Jack Donohue (basketball)

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Jack Donohue
Personal information
Born(1931-06-04)4 June 1931
New York City, New York, United States
Died16 April 2003(2003-04-16) (aged 71)
Ottawa, Canada
NationalityAmerican / Canadian
Coaching career1950–1988
Career history
As coach:
1950–1952Fordham (assistant)
1955–1959St. Nicholas of Tolentine
1959–1965Power Memorial
1965–1972Holy Cross
FIBA Hall of Fame as coach

John Patrick Donohue, M.S.M. posthumous (June 4, 1931 – April 16, 2003) was an American-Canadian coach of the sport of basketball. Donohue was the head coach of the senior Canadian men's national basketball team for 16 years, and he led them to several international successes. He was inducted into the FIBA Hall of Fame, in 2013.

Coaching career[edit]

Donohue served as a basketball coach for St. Nicholas of Tolentine High School. He then served as the head coach of Power Memorial Academy,[1] from 1959 to 1965. At Power Memorial, Donohue had a career win-loss record of 163–30, including winning 71 straight games with the star center of his team, Lew Alcindor (later known as Kareem Abdul-Jabbar). Donohue's 1963–64 Power Memorial team was named, "The High School Team of The Century".[2]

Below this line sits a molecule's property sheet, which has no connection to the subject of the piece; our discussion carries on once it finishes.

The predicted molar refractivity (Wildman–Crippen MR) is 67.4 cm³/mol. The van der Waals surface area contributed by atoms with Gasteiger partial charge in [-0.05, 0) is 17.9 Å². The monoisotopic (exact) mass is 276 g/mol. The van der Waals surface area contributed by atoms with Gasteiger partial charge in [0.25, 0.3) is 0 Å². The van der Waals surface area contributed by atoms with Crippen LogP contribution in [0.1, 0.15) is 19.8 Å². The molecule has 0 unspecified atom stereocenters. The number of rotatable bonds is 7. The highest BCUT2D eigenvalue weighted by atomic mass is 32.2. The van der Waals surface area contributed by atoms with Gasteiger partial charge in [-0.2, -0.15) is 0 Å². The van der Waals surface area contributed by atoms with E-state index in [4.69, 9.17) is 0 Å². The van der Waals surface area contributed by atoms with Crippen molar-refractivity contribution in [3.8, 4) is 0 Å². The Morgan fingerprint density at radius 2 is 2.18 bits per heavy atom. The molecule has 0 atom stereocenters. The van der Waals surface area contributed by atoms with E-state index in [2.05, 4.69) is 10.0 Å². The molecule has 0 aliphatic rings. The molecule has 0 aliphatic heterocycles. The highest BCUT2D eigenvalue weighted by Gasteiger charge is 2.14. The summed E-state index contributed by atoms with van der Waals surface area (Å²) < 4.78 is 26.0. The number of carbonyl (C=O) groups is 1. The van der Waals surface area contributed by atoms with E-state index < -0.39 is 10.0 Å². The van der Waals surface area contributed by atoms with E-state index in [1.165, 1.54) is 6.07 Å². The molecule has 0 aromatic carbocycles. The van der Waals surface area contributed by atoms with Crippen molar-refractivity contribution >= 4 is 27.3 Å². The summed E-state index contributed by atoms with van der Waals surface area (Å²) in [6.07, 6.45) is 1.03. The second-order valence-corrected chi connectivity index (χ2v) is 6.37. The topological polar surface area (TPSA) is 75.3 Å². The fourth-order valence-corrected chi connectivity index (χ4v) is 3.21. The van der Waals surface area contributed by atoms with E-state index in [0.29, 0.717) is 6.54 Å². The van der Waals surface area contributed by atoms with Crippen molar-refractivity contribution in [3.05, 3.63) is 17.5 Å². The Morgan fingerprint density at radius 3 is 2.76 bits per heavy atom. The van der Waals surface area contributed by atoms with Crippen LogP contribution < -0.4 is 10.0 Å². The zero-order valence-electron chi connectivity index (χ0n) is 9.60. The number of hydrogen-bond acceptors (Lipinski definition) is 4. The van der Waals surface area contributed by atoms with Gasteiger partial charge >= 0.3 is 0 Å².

He went on to work as the head coach of the College of the Holy Cross, from 1965 to 1972. With Holy Cross, he compiled a record of 106–66.[3]

Donohue was also the head basketball coach of the senior men's Canadian national basketball team, from 1972 to 1988. Donohue coached Canada at three Summer Olympic Games (in 1976, 1984, and 1988), highlighted by two fourth-place finishes in 1976 and 1984. He also coached Canada at the 1974 FIBA World Championship, the 1978 FIBA World Championship, the 1982 FIBA World Championship, and the 1986 FIBA World Championship.

With Canada, he won the silver medal at the 1980 Tournament of the Americas. He also won bronze medals at the 1984 Tournament of the Americas and the 1988 Tournament of the Americas. He also led the Canadian national university team to the gold medal at the 1983 Summer Universiade, and the bronze medal at the 1985 Summer Universiade.

Awards and accomplishments[edit]

Personal life[edit]

Donohue was married to Mary–Jane Donohue, whom was lovingly referred to as his "bride", in 1963. Donohue died from pancreatic cancer, in Ottawa, Canada, on 16 April, 2003.[8][9]


  1. ^ Hoops Hall of Fame welcomes large class.
  2. ^ The legend of New York City’s greatest hoops star: Lew Alcindor.
  3. ^ Coaching Record.
  4. ^ "Canadian Basketball Hall of Fame".
  5. ^ "Hall of Fame Inductees".
  8. ^ Jack Donohue, 70; Started Canadian Basketball Program.
  9. ^ Jack Donohue, 70, Noted Basketball Coach.

External links[edit]